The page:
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Authors: Mark L. Gestring, MD, Division of Trauma, University of Pennsylvania, Philadelphia; Jon W. Johnson, MD, Division of Trauma, University of Pennsylvania, Philadelphia; and Perry W. Stafford, MD, FAACS, FAAP, FCCM, Director, Trauma and Surgical Critical Care, Children’s Hospital of Philadelphia, PA.
Peer Reviewer: Kenneth H. Butler, DO, FACEP, Associate Residency Director, University of Maryland Emergency Medicine Residency Program, University of Maryland School of Medicine, Baltimore.
Injuries to the abdomen remain an important cause of mortality in the trauma patient, despite improved diagnostic and therapeutic modalities. Physical examination can be unreliable in a patient with multiple injuries, and concerns over hemodynamic stability intensify the need for rapid and accurate decision making. Unrecognized abdominal injuries continue to cause preventable deaths and can present a significant diagnostic challenge to the clinician. The existence of abdominal injury must be recognized prior to establishing treatment priorities in the patient with multi-system trauma. Prompt and accurate diagnosis of intra-abdominal injury is necessary to devise an appropriate management strategy and minimize mortality.
Many adjuncts exist to assist the clinician with abdominal evaluation following injury, but the clinician must understand the limitations and indications for each to derive the maximum benefit of the technology without increasing risk to the patient. For example, advances in ultrasound technology and training have seen focused abdominal sonography in trauma examination (FAST) establishing its role in the work-up of the injured patient. The management of abdominal trauma also has changed with the recent shift toward non-operative management of solid organ injury in the blunt trauma patient. This issue will review the recent advances in diagnosis and early management of abdominal trauma, with emphasis on new diagnostic developments and treatment algorithms. — The Editor
While significant strides have been made in reducing the rate at which people are injured, trauma remains a major health problem.1 Trauma is the leading cause of death in the first four decades of life, and is surpassed only by cancer and atherosclerosis as the major cause of death in all age groups. The incidence of permanent disability due to injury is three times higher than the death rate, resulting in huge financial and societal costs.2
Blunt trauma is the most common mechanism of abdominal injury nationwide, with motor vehicle accidents accounting for more than 50% of these cases. Blunt force injuries to intra-abdominal structures generally occur by three mechanisms:
The United States is one of the few Western nations in which penetrating wounds commonly are seen outside of war. Penetrating injuries are more common in urban areas and tend to be more direct in their presentation, with the presence of an abdominal wound causing immediate concern for abdominal injury. Hollow, viscous injury should be suspected in penetrating trauma because the intestine takes up the largest portion of the intra-abdominal volume and is commonly involved. Penetrating injuries, especially gunshot wounds, respect few anatomical boundaries, so many body regions may be injured with a single projectile. In addition, the wounding potential of gunshot wounds is dependent on the velocity, caliber, and mass of the projectile, with higher velocity bullets causing more devastating injuries.4,5 Lastly, secondary missiles, such as damaged bone, also are capable of causing additional injury.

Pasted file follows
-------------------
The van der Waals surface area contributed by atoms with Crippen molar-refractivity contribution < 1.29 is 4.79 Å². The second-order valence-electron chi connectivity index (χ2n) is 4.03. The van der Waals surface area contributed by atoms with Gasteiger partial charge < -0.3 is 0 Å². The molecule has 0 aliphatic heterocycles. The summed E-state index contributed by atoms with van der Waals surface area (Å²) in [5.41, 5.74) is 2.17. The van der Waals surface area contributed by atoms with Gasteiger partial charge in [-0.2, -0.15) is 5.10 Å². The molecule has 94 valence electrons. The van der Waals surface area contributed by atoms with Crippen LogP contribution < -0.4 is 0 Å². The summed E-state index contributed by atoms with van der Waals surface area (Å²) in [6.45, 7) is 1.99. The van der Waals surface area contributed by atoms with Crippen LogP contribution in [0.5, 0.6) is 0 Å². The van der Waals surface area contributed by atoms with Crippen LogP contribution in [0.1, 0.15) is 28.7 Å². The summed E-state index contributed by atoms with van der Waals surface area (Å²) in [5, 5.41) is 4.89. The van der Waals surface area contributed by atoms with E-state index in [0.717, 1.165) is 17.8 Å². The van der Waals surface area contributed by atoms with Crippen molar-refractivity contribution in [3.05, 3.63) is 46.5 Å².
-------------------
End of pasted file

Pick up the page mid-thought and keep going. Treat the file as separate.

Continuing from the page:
Blunt Trauma. The initial assessment of a trauma patient begins at the scene of an injury with information provided by the patient, family, or paramedic. Following blunt trauma, important information includes extent of vehicular damage, history of ejection from the vehicle, and role of safety devices such as seatbelts and airbags. In penetrating trauma, descriptions of the weapons (rifle vs pistol) are equally helpful. This type of information, when considered in the context of the physical examination, may provide additional clues to potential injury and direct the course of treatment in abdominal trauma. Patient information, including medical and surgical histories and known allergies, is important and should be sought. History of previous intra-abdominal surgery has particular importance because it may alter diagnosis and therapy.
It is prudent to presume that patients who have sustained significant blunt trauma are at risk to have an intra-abdominal injury. Priorities in resuscitation and diagnosis are established based on hemodynamic stability and degree of injury. Evaluation and stabilization of the airway, breathing, and circulation are directed by Advanced Trauma Life Support (ATLS) protocol.6 The goal of this primary survey is the identification and urgent treatment of life-threatening injuries. Resuscitation is carried out concomitantly and continues as the physical examination is completed. The objective of the secondary survey becomes the identification of all injuries by head-to-toe inspection.